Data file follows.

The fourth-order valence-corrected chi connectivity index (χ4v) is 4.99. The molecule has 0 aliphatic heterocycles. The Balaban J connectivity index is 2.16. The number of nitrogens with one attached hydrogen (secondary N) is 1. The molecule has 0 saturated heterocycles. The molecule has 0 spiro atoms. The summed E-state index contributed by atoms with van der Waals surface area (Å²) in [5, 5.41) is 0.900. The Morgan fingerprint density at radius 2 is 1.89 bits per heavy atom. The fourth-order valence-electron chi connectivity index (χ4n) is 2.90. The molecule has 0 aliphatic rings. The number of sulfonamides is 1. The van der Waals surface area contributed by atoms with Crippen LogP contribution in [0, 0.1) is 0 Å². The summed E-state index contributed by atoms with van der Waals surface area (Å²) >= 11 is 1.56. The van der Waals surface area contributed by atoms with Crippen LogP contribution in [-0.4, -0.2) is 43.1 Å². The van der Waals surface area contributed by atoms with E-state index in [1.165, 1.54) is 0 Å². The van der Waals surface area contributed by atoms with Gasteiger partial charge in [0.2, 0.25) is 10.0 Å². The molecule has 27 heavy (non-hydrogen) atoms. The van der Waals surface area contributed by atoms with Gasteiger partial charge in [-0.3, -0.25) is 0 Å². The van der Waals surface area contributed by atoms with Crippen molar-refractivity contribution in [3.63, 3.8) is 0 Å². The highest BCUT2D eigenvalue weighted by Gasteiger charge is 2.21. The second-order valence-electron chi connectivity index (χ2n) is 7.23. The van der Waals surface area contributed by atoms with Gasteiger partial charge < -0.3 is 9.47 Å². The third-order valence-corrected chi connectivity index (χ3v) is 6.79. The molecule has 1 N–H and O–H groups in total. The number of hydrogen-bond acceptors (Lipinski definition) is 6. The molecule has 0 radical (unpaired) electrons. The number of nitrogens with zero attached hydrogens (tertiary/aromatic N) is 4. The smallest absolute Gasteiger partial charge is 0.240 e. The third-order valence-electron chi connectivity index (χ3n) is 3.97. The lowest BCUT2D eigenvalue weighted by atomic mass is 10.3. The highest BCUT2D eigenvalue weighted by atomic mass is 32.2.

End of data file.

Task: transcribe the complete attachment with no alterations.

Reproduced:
The fourth-order valence-corrected chi connectivity index (χ4v) is 4.99. The molecule has 0 aliphatic heterocycles. The Balaban J connectivity index is 2.16. The number of nitrogens with one attached hydrogen (secondary N) is 1. The molecule has 0 saturated heterocycles. The molecule has 0 spiro atoms. The summed E-state index contributed by atoms with van der Waals surface area (Å²) in [5, 5.41) is 0.900. The Morgan fingerprint density at radius 2 is 1.89 bits per heavy atom. The fourth-order valence-electron chi connectivity index (χ4n) is 2.90. The molecule has 0 aliphatic rings. The number of sulfonamides is 1. The van der Waals surface area contributed by atoms with Crippen LogP contribution in [0, 0.1) is 0 Å². The summed E-state index contributed by atoms with van der Waals surface area (Å²) >= 11 is 1.56. The van der Waals surface area contributed by atoms with Crippen LogP contribution in [-0.4, -0.2) is 43.1 Å². The van der Waals surface area contributed by atoms with E-state index in [1.165, 1.54) is 0 Å². The van der Waals surface area contributed by atoms with Gasteiger partial charge in [0.2, 0.25) is 10.0 Å². The molecule has 27 heavy (non-hydrogen) atoms. The van der Waals surface area contributed by atoms with Gasteiger partial charge in [-0.3, -0.25) is 0 Å². The van der Waals surface area contributed by atoms with Crippen molar-refractivity contribution in [3.63, 3.8) is 0 Å². The highest BCUT2D eigenvalue weighted by Gasteiger charge is 2.21. The second-order valence-electron chi connectivity index (χ2n) is 7.23. The van der Waals surface area contributed by atoms with Gasteiger partial charge < -0.3 is 9.47 Å². The third-order valence-corrected chi connectivity index (χ3v) is 6.79. The molecule has 1 N–H and O–H groups in total. The number of hydrogen-bond acceptors (Lipinski definition) is 6. The molecule has 0 radical (unpaired) electrons. The number of nitrogens with zero attached hydrogens (tertiary/aromatic N) is 4. The smallest absolute Gasteiger partial charge is 0.240 e. The third-order valence-electron chi connectivity index (χ3n) is 3.97. The lowest BCUT2D eigenvalue weighted by atomic mass is 10.3. The highest BCUT2D eigenvalue weighted by atomic mass is 32.2.